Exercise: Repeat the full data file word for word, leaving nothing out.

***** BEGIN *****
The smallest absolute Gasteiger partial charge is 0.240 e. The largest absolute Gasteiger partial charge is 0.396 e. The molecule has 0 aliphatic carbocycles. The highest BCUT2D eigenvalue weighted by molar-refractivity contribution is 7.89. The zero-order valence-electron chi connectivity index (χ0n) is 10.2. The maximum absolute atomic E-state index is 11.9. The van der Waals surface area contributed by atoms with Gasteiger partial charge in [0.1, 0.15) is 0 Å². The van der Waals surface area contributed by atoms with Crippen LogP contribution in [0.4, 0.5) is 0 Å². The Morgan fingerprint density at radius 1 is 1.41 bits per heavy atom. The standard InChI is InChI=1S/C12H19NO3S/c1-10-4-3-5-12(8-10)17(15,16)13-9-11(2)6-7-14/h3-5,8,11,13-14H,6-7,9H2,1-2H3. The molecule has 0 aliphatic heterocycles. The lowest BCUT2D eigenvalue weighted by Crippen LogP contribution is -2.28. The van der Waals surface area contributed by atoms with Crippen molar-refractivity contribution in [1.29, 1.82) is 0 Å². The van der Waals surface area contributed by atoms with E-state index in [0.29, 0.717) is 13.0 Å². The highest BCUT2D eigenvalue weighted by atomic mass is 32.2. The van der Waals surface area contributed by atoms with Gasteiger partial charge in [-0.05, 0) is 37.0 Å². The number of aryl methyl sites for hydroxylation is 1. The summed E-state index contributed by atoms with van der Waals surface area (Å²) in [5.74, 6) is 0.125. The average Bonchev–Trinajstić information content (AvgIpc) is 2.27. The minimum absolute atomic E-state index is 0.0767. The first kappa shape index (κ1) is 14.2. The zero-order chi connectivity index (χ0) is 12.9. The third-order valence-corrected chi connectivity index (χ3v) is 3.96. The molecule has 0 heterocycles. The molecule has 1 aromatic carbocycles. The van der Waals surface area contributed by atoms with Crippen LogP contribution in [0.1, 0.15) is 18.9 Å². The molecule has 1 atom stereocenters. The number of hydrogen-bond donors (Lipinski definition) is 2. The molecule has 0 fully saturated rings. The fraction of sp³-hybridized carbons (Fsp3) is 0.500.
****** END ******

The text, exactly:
The smallest absolute Gasteiger partial charge is 0.240 e. The largest absolute Gasteiger partial charge is 0.396 e. The molecule has 0 aliphatic carbocycles. The highest BCUT2D eigenvalue weighted by molar-refractivity contribution is 7.89. The zero-order valence-electron chi connectivity index (χ0n) is 10.2. The maximum absolute atomic E-state index is 11.9. The van der Waals surface area contributed by atoms with Gasteiger partial charge in [0.1, 0.15) is 0 Å². The van der Waals surface area contributed by atoms with Crippen LogP contribution in [0.4, 0.5) is 0 Å². The Morgan fingerprint density at radius 1 is 1.41 bits per heavy atom. The standard InChI is InChI=1S/C12H19NO3S/c1-10-4-3-5-12(8-10)17(15,16)13-9-11(2)6-7-14/h3-5,8,11,13-14H,6-7,9H2,1-2H3. The molecule has 0 aliphatic heterocycles. The lowest BCUT2D eigenvalue weighted by Crippen LogP contribution is -2.28. The van der Waals surface area contributed by atoms with Crippen molar-refractivity contribution in [1.29, 1.82) is 0 Å². The van der Waals surface area contributed by atoms with E-state index in [0.29, 0.717) is 13.0 Å². The highest BCUT2D eigenvalue weighted by atomic mass is 32.2. The van der Waals surface area contributed by atoms with Gasteiger partial charge in [-0.05, 0) is 37.0 Å². The number of aryl methyl sites for hydroxylation is 1. The summed E-state index contributed by atoms with van der Waals surface area (Å²) in [5.74, 6) is 0.125. The average Bonchev–Trinajstić information content (AvgIpc) is 2.27. The minimum absolute atomic E-state index is 0.0767. The first kappa shape index (κ1) is 14.2. The zero-order chi connectivity index (χ0) is 12.9. The third-order valence-corrected chi connectivity index (χ3v) is 3.96. The molecule has 0 heterocycles. The molecule has 1 aromatic carbocycles. The van der Waals surface area contributed by atoms with Crippen LogP contribution in [0.1, 0.15) is 18.9 Å². The molecule has 1 atom stereocenters. The number of hydrogen-bond donors (Lipinski definition) is 2. The molecule has 0 fully saturated rings. The fraction of sp³-hybridized carbons (Fsp3) is 0.500.